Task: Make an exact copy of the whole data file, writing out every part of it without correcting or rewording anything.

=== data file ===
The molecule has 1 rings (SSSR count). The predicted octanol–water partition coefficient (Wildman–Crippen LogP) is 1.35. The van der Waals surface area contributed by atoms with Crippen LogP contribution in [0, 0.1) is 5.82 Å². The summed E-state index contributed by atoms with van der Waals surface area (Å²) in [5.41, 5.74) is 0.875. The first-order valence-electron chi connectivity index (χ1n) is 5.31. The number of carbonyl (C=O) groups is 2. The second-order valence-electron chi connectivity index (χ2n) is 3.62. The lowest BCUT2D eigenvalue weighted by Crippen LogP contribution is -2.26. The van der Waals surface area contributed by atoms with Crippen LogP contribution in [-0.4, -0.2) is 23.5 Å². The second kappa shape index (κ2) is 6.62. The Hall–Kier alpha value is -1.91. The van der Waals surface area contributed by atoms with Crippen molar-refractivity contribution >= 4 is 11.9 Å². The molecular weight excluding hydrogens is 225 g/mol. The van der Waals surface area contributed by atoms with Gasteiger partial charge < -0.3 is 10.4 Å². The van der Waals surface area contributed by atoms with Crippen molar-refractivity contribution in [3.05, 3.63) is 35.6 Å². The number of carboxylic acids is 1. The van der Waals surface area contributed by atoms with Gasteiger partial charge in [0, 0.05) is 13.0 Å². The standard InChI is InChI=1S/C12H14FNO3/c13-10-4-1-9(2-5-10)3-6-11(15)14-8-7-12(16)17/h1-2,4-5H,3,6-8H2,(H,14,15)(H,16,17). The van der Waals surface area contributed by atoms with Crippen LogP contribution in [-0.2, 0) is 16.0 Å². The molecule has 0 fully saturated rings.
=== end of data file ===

The molecule has 1 rings (SSSR count). The predicted octanol–water partition coefficient (Wildman–Crippen LogP) is 1.35. The van der Waals surface area contributed by atoms with Crippen LogP contribution in [0, 0.1) is 5.82 Å². The summed E-state index contributed by atoms with van der Waals surface area (Å²) in [5.41, 5.74) is 0.875. The first-order valence-electron chi connectivity index (χ1n) is 5.31. The number of carbonyl (C=O) groups is 2. The second-order valence-electron chi connectivity index (χ2n) is 3.62. The lowest BCUT2D eigenvalue weighted by Crippen LogP contribution is -2.26. The van der Waals surface area contributed by atoms with Crippen LogP contribution in [-0.4, -0.2) is 23.5 Å². The second kappa shape index (κ2) is 6.62. The Hall–Kier alpha value is -1.91. The van der Waals surface area contributed by atoms with Crippen molar-refractivity contribution >= 4 is 11.9 Å². The molecular weight excluding hydrogens is 225 g/mol. The van der Waals surface area contributed by atoms with Gasteiger partial charge < -0.3 is 10.4 Å². The van der Waals surface area contributed by atoms with Crippen molar-refractivity contribution in [3.05, 3.63) is 35.6 Å². The number of carboxylic acids is 1. The van der Waals surface area contributed by atoms with Gasteiger partial charge in [0, 0.05) is 13.0 Å². The standard InChI is InChI=1S/C12H14FNO3/c13-10-4-1-9(2-5-10)3-6-11(15)14-8-7-12(16)17/h1-2,4-5H,3,6-8H2,(H,14,15)(H,16,17). The van der Waals surface area contributed by atoms with Crippen LogP contribution in [-0.2, 0) is 16.0 Å². The molecule has 0 fully saturated rings.